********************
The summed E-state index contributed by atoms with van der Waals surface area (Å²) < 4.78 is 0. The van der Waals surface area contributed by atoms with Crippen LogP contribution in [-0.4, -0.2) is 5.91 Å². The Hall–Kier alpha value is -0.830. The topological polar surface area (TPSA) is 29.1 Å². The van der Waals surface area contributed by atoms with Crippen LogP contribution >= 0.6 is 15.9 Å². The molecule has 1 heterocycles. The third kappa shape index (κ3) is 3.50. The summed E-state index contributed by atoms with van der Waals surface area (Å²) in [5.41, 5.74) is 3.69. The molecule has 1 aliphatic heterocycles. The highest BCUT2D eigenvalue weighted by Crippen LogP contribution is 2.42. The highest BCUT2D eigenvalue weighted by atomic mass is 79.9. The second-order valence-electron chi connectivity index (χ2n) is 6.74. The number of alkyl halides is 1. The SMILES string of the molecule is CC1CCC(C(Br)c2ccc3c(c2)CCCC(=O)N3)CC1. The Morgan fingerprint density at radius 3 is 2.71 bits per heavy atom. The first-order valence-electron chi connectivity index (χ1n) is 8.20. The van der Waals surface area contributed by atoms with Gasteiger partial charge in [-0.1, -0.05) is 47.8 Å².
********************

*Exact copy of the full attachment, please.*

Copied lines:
The summed E-state index contributed by atoms with van der Waals surface area (Å²) < 4.78 is 0. The van der Waals surface area contributed by atoms with Crippen LogP contribution in [-0.4, -0.2) is 5.91 Å². The Hall–Kier alpha value is -0.830. The topological polar surface area (TPSA) is 29.1 Å². The van der Waals surface area contributed by atoms with Crippen LogP contribution >= 0.6 is 15.9 Å². The molecule has 1 heterocycles. The third kappa shape index (κ3) is 3.50. The summed E-state index contributed by atoms with van der Waals surface area (Å²) in [5.41, 5.74) is 3.69. The molecule has 1 aliphatic heterocycles. The highest BCUT2D eigenvalue weighted by Crippen LogP contribution is 2.42. The highest BCUT2D eigenvalue weighted by atomic mass is 79.9. The second-order valence-electron chi connectivity index (χ2n) is 6.74. The number of alkyl halides is 1. The SMILES string of the molecule is CC1CCC(C(Br)c2ccc3c(c2)CCCC(=O)N3)CC1. The Morgan fingerprint density at radius 3 is 2.71 bits per heavy atom. The first-order valence-electron chi connectivity index (χ1n) is 8.20. The van der Waals surface area contributed by atoms with Gasteiger partial charge in [-0.1, -0.05) is 47.8 Å².